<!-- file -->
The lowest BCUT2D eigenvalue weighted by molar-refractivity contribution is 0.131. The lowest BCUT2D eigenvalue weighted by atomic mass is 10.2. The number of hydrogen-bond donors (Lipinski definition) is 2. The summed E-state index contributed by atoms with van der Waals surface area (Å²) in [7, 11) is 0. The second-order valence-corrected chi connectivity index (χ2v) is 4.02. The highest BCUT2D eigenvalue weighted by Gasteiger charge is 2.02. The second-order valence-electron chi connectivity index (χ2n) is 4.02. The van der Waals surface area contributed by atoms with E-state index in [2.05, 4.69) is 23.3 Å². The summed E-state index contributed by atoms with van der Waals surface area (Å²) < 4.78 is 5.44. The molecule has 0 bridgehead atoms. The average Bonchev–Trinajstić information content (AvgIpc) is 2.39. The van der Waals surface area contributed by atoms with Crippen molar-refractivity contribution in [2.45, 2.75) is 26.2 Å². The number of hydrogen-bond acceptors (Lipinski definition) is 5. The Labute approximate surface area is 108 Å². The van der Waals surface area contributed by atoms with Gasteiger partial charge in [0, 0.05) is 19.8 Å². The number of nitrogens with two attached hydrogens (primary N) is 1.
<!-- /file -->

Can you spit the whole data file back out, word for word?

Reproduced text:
The lowest BCUT2D eigenvalue weighted by molar-refractivity contribution is 0.131. The lowest BCUT2D eigenvalue weighted by atomic mass is 10.2. The number of hydrogen-bond donors (Lipinski definition) is 2. The summed E-state index contributed by atoms with van der Waals surface area (Å²) in [7, 11) is 0. The second-order valence-corrected chi connectivity index (χ2v) is 4.02. The highest BCUT2D eigenvalue weighted by Gasteiger charge is 2.02. The second-order valence-electron chi connectivity index (χ2n) is 4.02. The van der Waals surface area contributed by atoms with E-state index in [2.05, 4.69) is 23.3 Å². The summed E-state index contributed by atoms with van der Waals surface area (Å²) < 4.78 is 5.44. The molecule has 0 bridgehead atoms. The average Bonchev–Trinajstić information content (AvgIpc) is 2.39. The van der Waals surface area contributed by atoms with Crippen molar-refractivity contribution in [2.45, 2.75) is 26.2 Å². The number of hydrogen-bond acceptors (Lipinski definition) is 5. The Labute approximate surface area is 108 Å². The van der Waals surface area contributed by atoms with Gasteiger partial charge in [0, 0.05) is 19.8 Å². The number of nitrogens with two attached hydrogens (primary N) is 1.